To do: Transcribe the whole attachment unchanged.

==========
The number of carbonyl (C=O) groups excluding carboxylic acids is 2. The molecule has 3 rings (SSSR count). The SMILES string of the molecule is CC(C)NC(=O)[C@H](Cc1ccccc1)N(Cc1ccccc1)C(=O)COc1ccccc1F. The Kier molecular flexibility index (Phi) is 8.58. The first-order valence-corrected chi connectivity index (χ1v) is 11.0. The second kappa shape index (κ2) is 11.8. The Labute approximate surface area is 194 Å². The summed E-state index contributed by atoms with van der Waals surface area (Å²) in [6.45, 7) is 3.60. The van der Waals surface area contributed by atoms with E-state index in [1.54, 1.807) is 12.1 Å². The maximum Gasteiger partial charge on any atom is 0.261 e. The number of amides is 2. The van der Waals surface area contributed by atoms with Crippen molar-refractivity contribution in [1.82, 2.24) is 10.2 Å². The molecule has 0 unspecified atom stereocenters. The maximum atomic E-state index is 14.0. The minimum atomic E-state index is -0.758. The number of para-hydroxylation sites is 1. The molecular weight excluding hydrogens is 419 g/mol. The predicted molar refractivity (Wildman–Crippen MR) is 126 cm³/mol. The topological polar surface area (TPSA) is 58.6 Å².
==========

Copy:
The number of carbonyl (C=O) groups excluding carboxylic acids is 2. The molecule has 3 rings (SSSR count). The SMILES string of the molecule is CC(C)NC(=O)[C@H](Cc1ccccc1)N(Cc1ccccc1)C(=O)COc1ccccc1F. The Kier molecular flexibility index (Phi) is 8.58. The first-order valence-corrected chi connectivity index (χ1v) is 11.0. The second kappa shape index (κ2) is 11.8. The Labute approximate surface area is 194 Å². The summed E-state index contributed by atoms with van der Waals surface area (Å²) in [6.45, 7) is 3.60. The van der Waals surface area contributed by atoms with E-state index in [1.54, 1.807) is 12.1 Å². The maximum Gasteiger partial charge on any atom is 0.261 e. The number of amides is 2. The van der Waals surface area contributed by atoms with Crippen molar-refractivity contribution in [1.82, 2.24) is 10.2 Å². The molecule has 0 unspecified atom stereocenters. The maximum atomic E-state index is 14.0. The minimum atomic E-state index is -0.758. The number of para-hydroxylation sites is 1. The molecular weight excluding hydrogens is 419 g/mol. The predicted molar refractivity (Wildman–Crippen MR) is 126 cm³/mol. The topological polar surface area (TPSA) is 58.6 Å².